India’s priority has been to receive American assistance in building up its own national capabilities so it can deal with threats independently. The two sides have come a long way on this by, for example, bolstering India’s intelligence capabilities about Chinese military activities along the Himalayan border and in the Indian Ocean region. The existing arrangements for intelligence sharing are formally structured for reciprocity, and New Delhi does share whatever it believes to be useful. But because U.S. collection capabilities are so superior, the flow of usable information often ends up being one way.
The fundamental problem is that the United States and India have divergent ambitions for their security partnership. As it has done with allies across the globe, Washington has sought to strengthen India’s standing within the liberal international order and, when necessary, solicit its contributions toward coalition defense. Yet New Delhi sees things differently. It does not harbor any innate allegiance toward preserving the liberal international order and retains an enduring aversion toward participating in mutual defense. It seeks to acquire advanced technologies from the United States to bolster its own economic and military capabilities and thus facilitate its rise as a great power capable of balancing China independently, but it does not presume that American assistance imposes any further obligations on itself.
As the Biden administration proceeds to expand its investment in India, it should base its policies on a realistic assessment of Indian strategy and not on any delusions of New Delhi becoming a comrade-in-arms during some future crisis with Beijing.
Married off by her parents at 14, Indian mother-of-seven Jaimala Devi kept having children because her husband insisted she could only stop once she had given birth to two sons.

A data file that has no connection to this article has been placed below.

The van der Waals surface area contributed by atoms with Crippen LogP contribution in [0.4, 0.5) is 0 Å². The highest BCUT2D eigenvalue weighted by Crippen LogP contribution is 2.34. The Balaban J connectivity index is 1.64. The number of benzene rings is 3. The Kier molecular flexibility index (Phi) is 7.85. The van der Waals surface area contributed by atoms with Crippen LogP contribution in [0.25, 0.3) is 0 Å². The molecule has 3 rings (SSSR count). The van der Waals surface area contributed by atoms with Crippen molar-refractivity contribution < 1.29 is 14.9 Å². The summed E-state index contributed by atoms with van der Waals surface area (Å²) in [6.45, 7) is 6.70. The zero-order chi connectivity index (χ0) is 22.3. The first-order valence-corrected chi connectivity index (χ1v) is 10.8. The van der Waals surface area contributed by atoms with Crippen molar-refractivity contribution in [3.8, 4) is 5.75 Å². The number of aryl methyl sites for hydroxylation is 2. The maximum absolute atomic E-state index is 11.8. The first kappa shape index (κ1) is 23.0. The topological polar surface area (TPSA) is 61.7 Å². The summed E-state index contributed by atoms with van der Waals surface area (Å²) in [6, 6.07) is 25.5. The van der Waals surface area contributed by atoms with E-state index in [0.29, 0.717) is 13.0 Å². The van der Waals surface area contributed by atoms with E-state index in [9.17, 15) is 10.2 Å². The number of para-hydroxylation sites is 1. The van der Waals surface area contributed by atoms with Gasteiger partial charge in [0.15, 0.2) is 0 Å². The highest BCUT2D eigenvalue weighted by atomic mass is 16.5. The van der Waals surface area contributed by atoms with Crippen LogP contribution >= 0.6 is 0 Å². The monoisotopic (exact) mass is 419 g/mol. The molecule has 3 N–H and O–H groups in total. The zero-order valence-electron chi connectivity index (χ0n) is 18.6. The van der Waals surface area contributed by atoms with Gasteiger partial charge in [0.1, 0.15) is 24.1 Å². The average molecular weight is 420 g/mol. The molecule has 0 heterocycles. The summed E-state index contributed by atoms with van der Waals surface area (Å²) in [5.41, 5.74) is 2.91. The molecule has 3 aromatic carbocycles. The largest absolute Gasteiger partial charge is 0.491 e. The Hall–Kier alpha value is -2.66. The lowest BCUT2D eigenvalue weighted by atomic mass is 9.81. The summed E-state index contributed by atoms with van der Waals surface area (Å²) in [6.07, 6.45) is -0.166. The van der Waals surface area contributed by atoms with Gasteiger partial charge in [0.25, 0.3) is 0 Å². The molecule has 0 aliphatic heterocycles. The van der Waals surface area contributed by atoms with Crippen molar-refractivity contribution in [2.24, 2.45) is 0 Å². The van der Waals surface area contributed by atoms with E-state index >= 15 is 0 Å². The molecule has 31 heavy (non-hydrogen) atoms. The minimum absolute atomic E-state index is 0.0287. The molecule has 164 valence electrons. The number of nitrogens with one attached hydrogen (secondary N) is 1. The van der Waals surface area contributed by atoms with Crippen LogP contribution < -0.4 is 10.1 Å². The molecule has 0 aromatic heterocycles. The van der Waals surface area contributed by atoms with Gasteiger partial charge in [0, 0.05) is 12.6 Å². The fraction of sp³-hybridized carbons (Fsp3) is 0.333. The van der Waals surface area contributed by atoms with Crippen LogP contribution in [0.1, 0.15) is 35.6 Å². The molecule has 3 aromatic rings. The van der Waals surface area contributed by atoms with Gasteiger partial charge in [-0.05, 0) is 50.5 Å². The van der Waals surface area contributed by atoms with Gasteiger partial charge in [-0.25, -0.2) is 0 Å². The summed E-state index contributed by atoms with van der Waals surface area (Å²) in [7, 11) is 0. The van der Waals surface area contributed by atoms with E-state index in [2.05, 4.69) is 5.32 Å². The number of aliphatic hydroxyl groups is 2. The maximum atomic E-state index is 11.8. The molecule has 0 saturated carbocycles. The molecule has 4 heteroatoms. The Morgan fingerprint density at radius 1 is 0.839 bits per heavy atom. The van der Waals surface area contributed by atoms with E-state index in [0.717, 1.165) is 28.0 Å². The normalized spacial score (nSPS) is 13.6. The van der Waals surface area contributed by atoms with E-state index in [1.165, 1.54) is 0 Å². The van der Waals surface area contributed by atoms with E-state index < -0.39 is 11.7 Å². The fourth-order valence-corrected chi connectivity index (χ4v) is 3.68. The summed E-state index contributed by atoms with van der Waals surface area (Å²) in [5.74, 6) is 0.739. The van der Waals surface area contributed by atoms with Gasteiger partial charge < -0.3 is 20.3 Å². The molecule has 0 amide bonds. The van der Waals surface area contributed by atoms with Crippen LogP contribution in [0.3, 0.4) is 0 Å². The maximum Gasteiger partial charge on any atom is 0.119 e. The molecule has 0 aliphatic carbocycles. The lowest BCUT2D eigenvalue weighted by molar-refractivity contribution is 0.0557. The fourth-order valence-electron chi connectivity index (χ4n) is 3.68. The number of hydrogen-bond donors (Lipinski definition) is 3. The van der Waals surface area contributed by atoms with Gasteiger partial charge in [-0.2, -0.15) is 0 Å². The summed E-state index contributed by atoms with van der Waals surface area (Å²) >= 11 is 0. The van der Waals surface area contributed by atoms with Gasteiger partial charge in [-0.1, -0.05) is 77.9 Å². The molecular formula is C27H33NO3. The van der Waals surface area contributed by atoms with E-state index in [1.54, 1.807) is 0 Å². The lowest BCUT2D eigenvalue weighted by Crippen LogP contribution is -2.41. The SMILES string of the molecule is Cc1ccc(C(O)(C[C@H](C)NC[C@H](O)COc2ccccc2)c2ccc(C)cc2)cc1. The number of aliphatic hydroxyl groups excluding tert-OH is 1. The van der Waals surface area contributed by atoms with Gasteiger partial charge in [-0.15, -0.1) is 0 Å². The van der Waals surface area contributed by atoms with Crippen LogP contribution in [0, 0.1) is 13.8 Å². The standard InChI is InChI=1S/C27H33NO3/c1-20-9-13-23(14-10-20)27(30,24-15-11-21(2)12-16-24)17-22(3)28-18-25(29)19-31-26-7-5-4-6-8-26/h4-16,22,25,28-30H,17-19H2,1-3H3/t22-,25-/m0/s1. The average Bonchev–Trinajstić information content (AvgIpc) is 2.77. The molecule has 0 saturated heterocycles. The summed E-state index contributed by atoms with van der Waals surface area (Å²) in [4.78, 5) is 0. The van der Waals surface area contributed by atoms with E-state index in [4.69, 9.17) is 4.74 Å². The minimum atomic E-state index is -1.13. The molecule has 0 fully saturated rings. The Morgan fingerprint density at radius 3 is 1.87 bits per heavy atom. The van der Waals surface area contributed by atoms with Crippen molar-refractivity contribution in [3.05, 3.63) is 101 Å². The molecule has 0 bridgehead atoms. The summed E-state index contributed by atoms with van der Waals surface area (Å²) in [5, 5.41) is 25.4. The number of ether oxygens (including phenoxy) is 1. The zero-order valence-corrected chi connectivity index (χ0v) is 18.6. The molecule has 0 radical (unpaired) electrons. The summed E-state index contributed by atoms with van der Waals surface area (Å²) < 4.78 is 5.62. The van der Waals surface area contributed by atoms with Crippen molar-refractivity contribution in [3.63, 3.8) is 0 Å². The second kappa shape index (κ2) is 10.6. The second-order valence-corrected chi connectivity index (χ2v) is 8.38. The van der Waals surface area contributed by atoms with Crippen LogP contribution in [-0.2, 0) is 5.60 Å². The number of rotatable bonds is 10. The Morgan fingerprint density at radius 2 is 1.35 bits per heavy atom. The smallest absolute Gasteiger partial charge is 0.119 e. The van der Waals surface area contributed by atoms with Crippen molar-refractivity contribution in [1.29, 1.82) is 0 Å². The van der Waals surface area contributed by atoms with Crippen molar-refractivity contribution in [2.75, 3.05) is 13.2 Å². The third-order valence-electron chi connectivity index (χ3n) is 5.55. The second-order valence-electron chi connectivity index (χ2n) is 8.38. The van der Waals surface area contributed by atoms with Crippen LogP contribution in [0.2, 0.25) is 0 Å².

Devi's story is common across Bihar, the poorest state in the world's most populous country and also its fastest-growing: with around 127 million people, it already has roughly as many people as Mexico.
India's overall birthrate has fallen in tandem with its rising economy, but poverty and a deep-rooted bias for male heirs have kept Bihar an engine room of national population growth.
"Having seven kids and managing everything on my own really drives me crazy at times," said Devi, who at 30 has never left her home village.
"I thought we'd be comfortable with one or two kids," she told AFP. "But we had girls first, and because of that we have seven."
Devi, her five daughters and two sons live in a ramshackle one-room hut, unadorned except for a small television, an old fan and some posters of Hindu deities on its unplastered walls.
Bihar has scarce opportunities for well-paid employment and Devi's husband Subhash is gone for most of the year, sending back his meagre earnings as an unskilled storehand in the capital New Delhi.
Many fathers leave the state to find work elsewhere but consider long absences from home and the struggle to feed their children a worthy sacrifice for the chance of future prosperity.
"Having more children is still considered a way to get more earning members for the family," Parimal Chandra, the state head of the non-profit Population Foundation of India (PFI), told AFP.
The insistence by many men on having sons reflects cultural expectations that they will support their parents even after marrying and having their own children.
"Giving birth to a boy means respect and pride for the family and the mother," Chandra said.
Daughters by contrast are commonly seen as burdensome and costly due to the tradition of wedding dowries paid by the parents of brides.
Parents in poorer households often seek to relieve themselves of the responsibility of girls by marrying them off early, as was the case in Devi's wedding as a teenager.
This is especially true in Bihar, where the early departure of girls from school has left only 55 percent of women in the state able to read and write -- India's lowest female literacy rate, according to the National Family Health Survey.
Chandra said this "abysmal" statistic undergirded the state's high birthrate, leaving mothers without access to knowledge on contraception or agency over the size of their families.
Bihar's situation was once replicated across India, a country formerly synonymous with grinding poverty but which in recent decades has seen phenomenal economic growth.
The average woman in India now gives birth to just two children, down from a 1960 peak of six, in concert with better maternal healthcare and rising living standards.